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Check out these internet radio images:

The Notion Collective, Station Identification

Image by Northern Spark
Station Identification is an interactive exploration of the Twin Cities’ radio landscape, which will be broadcasting (and receiving) live radio feed from the Foshay Tower observation deck. WNYC, KNOW, KCRW, KUT, KEXP, WHYY, WWOZ, WBEZ, WOLX, WORT — these are letters that may mean nothing or everything to you depending on where you’ve lived and what you’ve listened to. As radio call signs, they can be as much a part of a city’s landscape as lakes, rivers, skyways, and freeways are.

Station Identification explores this relationship by transforming the Foshay Tower’s observation deck into a radio compass. Each radio’s placement corresponds to the direction that station is broadcasting from, providing audience members a connection between what is playing and where it is sourced. Walking through the space — an open-air deck encircling the tower’s peak — is like scanning the radio dial with your feet.

Additionally, Station Identification welcomes participants to respond to their experience using a temporary Internet radio station located on the deck. Accessible at: n.otion.co/si, we are broadcasting live throughout the night, both participants and remote listeners can tune in to this radio programming inspired by and made, in part, for its very own location.

Presented by Northern Lights.mn with support from W Minneapolis—The Foshay
Photograph Patrick Kelley, courtesy Northern Lights.mn

northernspark.org/projects/station-identification.html?org=p

FIREHOUSEEXPO02

Image by tigerschmittendorf

FMDallas

Phillips, Craig and Dean
Event on 2017-09-09 19:00:00

at Omni Dallas Hotel
555 S Lamar St
Dallas, United States

FMDallas

Hôtel Casablanca Le Lido Thalasso & SPA
casablanca hotels
Image by Nouhailler
Hôtel Casablanca Le Lido Thalasso & SPA (Ex Riad Salam ), Boulevard de la Corniche, Dar-el-Beida, Morocco

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Some cool african songs images:

Horse Hitching posts in the Garden District . Tie up your horse here.
african songs
Image by denisbin
Horse hitching posts in the Garden dIstrict of New Orleans.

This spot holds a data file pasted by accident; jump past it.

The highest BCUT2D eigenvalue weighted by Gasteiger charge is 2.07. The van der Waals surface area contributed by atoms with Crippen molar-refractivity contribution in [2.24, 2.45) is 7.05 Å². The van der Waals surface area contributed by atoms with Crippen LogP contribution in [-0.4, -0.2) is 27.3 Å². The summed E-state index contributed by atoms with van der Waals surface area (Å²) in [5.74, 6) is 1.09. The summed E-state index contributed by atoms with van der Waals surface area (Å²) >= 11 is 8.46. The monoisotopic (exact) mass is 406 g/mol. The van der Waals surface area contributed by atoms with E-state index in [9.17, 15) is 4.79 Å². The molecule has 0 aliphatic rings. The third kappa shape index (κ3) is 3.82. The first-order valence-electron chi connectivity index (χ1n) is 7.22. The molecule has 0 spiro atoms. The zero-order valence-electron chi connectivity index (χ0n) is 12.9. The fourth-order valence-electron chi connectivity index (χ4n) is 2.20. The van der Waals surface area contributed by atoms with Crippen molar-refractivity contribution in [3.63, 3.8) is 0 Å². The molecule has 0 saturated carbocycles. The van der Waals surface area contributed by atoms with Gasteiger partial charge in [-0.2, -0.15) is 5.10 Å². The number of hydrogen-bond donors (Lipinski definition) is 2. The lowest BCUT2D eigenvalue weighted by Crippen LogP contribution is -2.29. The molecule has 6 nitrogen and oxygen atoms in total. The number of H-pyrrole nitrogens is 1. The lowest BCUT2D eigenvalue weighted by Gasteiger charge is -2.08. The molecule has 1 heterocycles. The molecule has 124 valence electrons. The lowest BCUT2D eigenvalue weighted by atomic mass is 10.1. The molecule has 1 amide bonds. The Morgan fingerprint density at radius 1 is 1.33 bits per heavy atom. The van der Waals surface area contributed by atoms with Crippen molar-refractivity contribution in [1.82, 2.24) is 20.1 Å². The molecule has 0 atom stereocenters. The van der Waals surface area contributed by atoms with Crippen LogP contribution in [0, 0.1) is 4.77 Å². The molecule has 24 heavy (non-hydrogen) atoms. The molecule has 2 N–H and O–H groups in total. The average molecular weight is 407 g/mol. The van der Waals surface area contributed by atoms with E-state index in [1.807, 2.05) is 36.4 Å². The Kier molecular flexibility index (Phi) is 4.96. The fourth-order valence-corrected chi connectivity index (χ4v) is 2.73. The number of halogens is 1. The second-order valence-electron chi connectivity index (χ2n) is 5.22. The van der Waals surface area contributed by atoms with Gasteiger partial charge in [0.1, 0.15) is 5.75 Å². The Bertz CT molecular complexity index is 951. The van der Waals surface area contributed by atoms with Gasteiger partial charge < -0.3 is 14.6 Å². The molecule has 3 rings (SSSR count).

Some geography of New Orleans. The location and geography of New Orleans is unique in America. Most of the city is well below sea level, except for the French Quarter which was built on a natural levee of the river in the 1700s. As the city has expanded special levees, pumps and flood gates have been erected around the city. When Hurricane Katrina struck in 2005 the storm itself did damage to New Orleans but the major devastation came from the levees failing and water flooding at least 80% of the city area. It is useful to remember that 50% of New Orleans city is water and not land! Its location on the banks of the mighty Mississippi River, near the delta bayous and swamps was the raison d’être for the city. It was to control all navigation and commercial activity on the river and to provide a safe harbour as close as possible to the Gulf of Mexico. Because of its strategic location it has always been the prize for invaders during wars. The city has a tropical climate and the regions north of the city along the banks of the Mississippi were and are major sugar plantation areas, not cotton plantation areas. You have to travel upstate in Louisiana to find the cotton growing areas. This tropical climate along one of the world’s major water courses meant until recently that the area was plagued with Yellow Fever, malaria and other deadly illnesses. To the north and east of the city is Lake Pontchartrain, a huge body of water; in fact the city is bordered by water on three sides. By road the mouth of the Mississippi is over 100 miles away but this is because the river follows a circuitous route to the mouth of its delta. The city metropolitan area has a population of 1.1 million, exactly the same as the population of Adelaide. Although the population fell after Hurricane Katrina the population is now 90% of what is was before the hurricane. There is little evidence of flood damage in the areas that we will see as tourists. The French Quarter was not flooded because the founding French settlers sensibly chose a high site for their city.